AC Weekly chats with the creator of the HBO original series Boardwalk Empire, the third season of which premieres on Sunday, Sept. 16.
Last December, as the second season of the award-winning HBO original series Boardwalk Empire came to a close, many fans of the show were downright distraught as one of the series' key and most love-able characters — Jimmy Darmody (Michael Pitt) — was killed. Tweets and posts and message boards were flooded with shrieks of "WHY????!!" and the such.
But according to the show's creator, executive producer and showrunner Terry Winter, that was planned out from the get-go.
Winter took some time out of finishing shooting the third season of Boardwalk Empire, which debuts on HBO Sunday, Sept. 16, 9pm (EST), to chat with Atlantic City Weekly as he has done each year since the show was in production mode. Here are some excerpts.
Have all of the episodes for Season Three been shot as of now?
We are currently shooting episode 11 [and] we are in the process of prepping episode 12, which should start shooting in about a week and that will be it. We’ll wrap up at the end of September. So, yeah, we’re coming down the home stretch of season three.
When did you determine that Jimmy would be killed?
Pretty early on. As we started plotting out the season, it became evident to me that the only logical conclusion to that story line was that Jimmy was going to die. I mean I knew that Jimmy was going to die from the beginning of the series, when I started plotting it out. It’s almost foreshadowed in the pilot when Jimmy tells Nucky: “You can’t be half a gangster anymore,” and I knew that at one point Nucky would cross that line and fully become a gangster. I knew he would do it by killing the guy who said that to him, which was Jimmy. I didn’t know when that was going to happen, of course, but as season two started playing out it became evident that if we were going to tell that story honestly, the way to do it [was] for Jimmy to die.
And “You Can’t Be Half a Gangster” is now the tag line for season three.
Yeah, it kind of lent itself to our whole ad campaign and that’s where Nucky is right now. We’re kind of jumping ahead 14 months or so into the future from where Episode 12 [season two] ends. It’s early 1923, actually the very beginning of 1923. And, you know, the game has changed quite a bit. Things have gotten a lot more violent, a lot more competitive, and Nucky has sort of had to up his game as well in order to survive.
Nucky looks rather sick and is hallucinating through the first five episodes of season three.
Yeah, I mean [killing Jimmy] was a major step for him. So, we sort of felt like we wanted to see some of the psychological remnants of having done that. I mean the guy was like a surrogate son to him so he can’t be completely — even if you ask him the question to his face he’d say he doesn’t give a shit, but I think deep dark secrets, being what they are, I think late at night, and when you’re sleeping these are the things that come back to haunt you. And we were interested in exploring that.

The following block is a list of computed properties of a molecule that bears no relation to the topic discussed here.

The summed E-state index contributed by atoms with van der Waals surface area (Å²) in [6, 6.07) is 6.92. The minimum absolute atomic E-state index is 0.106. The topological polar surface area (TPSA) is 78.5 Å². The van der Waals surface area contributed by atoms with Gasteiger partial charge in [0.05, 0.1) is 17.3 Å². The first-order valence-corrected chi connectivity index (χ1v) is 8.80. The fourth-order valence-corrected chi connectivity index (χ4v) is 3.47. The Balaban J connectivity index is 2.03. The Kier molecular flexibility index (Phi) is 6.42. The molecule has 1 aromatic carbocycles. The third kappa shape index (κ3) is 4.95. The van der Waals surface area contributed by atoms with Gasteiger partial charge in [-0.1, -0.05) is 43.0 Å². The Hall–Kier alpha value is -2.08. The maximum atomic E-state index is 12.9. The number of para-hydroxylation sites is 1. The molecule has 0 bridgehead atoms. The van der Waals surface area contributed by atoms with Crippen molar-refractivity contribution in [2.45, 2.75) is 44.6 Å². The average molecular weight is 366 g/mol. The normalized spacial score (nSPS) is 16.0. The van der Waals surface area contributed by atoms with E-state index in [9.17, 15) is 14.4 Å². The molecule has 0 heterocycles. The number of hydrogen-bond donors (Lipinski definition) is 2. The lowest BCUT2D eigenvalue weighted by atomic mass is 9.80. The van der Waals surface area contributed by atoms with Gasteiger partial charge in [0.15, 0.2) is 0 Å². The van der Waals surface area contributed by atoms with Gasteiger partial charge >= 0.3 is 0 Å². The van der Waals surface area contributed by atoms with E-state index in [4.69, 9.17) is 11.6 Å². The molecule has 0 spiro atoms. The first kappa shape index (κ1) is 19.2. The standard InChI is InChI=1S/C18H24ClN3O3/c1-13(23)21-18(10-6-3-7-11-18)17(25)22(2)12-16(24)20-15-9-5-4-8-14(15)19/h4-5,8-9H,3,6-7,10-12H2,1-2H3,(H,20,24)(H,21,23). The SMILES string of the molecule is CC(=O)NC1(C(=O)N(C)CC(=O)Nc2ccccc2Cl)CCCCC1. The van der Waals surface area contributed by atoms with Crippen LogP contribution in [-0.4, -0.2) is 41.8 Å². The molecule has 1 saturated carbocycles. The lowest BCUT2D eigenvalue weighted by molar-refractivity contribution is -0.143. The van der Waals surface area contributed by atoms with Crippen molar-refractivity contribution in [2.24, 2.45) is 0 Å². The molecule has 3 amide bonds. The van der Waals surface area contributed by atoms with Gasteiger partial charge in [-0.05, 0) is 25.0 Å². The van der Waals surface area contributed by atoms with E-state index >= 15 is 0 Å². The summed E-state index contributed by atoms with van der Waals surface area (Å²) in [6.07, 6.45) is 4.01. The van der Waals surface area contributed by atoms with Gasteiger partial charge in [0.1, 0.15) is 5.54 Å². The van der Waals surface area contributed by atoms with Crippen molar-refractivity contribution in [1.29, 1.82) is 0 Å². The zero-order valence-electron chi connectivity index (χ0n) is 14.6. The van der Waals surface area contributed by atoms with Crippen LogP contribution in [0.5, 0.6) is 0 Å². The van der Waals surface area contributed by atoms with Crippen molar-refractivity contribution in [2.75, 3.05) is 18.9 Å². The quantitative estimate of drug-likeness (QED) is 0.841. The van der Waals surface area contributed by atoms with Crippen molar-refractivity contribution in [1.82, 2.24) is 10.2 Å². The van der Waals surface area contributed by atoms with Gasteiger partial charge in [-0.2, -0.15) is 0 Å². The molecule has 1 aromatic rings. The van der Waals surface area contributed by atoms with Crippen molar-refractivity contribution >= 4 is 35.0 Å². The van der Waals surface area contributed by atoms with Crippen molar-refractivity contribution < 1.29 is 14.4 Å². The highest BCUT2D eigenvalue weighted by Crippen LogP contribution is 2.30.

The new showgirl on the show, Billie Kent — was she a real-life performer of the era?
No, she is fictional, someone of our own invention. We just sort of came up with her to give Nucky a new mistress. There was a showgirl who rented an apartment from Arnold Rothstein, who was actually murdered in 1921 and found dead in her apartment. But we basically stole the idea that she was a tenant of Rothstein’s, but that’s about as far as the similarities go. She’s not really mean to be that other person.
It seems like everybody smokes in the 1920s.
Yes, yes. There was some ad from the 1920s, a billboard that read how many billions are sold every year — Lucky Strike or Camel. They made a very concerted effort in the late teens to make it clear that smoking for women was appropriate. They actually tried to tie it into the suffragette movement. One of the tobacco companies actually staged a publicity stunt where they said they were going to be lighting “torches of freedom” and it was women smoking, the torches being the cigarette. Because that was 50 percent of their market, you know, that was not opened up because women traditionally did not smoke. Suddenly that became acceptable for women and it was a huge thing.
There must be a lot of cigarette butts on the set of Boardwalk Empire.
Yeah, but they are all herbal cigarettes. Because of union rules nobody’s allowed to actually smoke real cigarettes. Even with the cigars, they’re not real. I think the actors who actually have to smoke them think they’re absolutely vile because they’re not real tobacco. They’re kind of made out of banana peels or something. I’m not really sure what they’re all made of, but they’re not real cigarettes and they’re not real cigars.
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"Eddie lived in a kind of musically optimistic 1920s place even though he had a shitty childhood. His parents died when he was young but his grandmother raised him and he was little and scrawny so he got beaten up a lot. He learned to make jokes so he could avoid getting beaten up, so from then on he realized this singing and dancing thing could work."
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"“Before we even shot, I would call Terry Winter and ask, ‘By the way, which character am I talking to, and what do I mean by what I’m saying here?’”
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